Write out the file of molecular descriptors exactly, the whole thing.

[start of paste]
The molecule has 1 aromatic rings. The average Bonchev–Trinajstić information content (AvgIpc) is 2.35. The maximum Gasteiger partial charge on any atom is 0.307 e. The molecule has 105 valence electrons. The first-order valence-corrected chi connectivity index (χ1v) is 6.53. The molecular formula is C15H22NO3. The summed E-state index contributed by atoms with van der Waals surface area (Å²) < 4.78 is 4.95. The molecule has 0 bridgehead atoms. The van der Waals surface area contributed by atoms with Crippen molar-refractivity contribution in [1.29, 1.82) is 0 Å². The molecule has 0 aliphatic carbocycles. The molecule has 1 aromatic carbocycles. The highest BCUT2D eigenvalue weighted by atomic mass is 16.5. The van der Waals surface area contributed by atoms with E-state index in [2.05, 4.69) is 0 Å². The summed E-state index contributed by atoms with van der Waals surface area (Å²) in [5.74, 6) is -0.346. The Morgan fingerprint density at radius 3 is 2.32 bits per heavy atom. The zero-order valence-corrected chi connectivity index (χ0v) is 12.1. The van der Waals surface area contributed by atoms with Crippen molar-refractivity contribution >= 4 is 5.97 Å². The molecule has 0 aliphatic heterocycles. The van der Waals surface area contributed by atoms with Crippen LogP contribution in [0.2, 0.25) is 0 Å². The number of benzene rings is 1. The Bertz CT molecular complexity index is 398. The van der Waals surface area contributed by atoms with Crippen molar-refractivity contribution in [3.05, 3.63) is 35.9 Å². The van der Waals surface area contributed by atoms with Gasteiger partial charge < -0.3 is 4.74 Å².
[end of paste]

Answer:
The molecule has 1 aromatic rings. The average Bonchev–Trinajstić information content (AvgIpc) is 2.35. The maximum Gasteiger partial charge on any atom is 0.307 e. The molecule has 105 valence electrons. The first-order valence-corrected chi connectivity index (χ1v) is 6.53. The molecular formula is C15H22NO3. The summed E-state index contributed by atoms with van der Waals surface area (Å²) < 4.78 is 4.95. The molecule has 0 bridgehead atoms. The van der Waals surface area contributed by atoms with Crippen molar-refractivity contribution in [1.29, 1.82) is 0 Å². The molecule has 0 aliphatic carbocycles. The molecule has 1 aromatic carbocycles. The highest BCUT2D eigenvalue weighted by atomic mass is 16.5. The van der Waals surface area contributed by atoms with E-state index in [2.05, 4.69) is 0 Å². The summed E-state index contributed by atoms with van der Waals surface area (Å²) in [5.74, 6) is -0.346. The Morgan fingerprint density at radius 3 is 2.32 bits per heavy atom. The zero-order valence-corrected chi connectivity index (χ0v) is 12.1. The van der Waals surface area contributed by atoms with Crippen molar-refractivity contribution >= 4 is 5.97 Å². The molecule has 0 aliphatic heterocycles. The van der Waals surface area contributed by atoms with Crippen LogP contribution in [0.2, 0.25) is 0 Å². The number of benzene rings is 1. The Bertz CT molecular complexity index is 398. The van der Waals surface area contributed by atoms with Crippen molar-refractivity contribution in [3.05, 3.63) is 35.9 Å². The van der Waals surface area contributed by atoms with Gasteiger partial charge < -0.3 is 4.74 Å².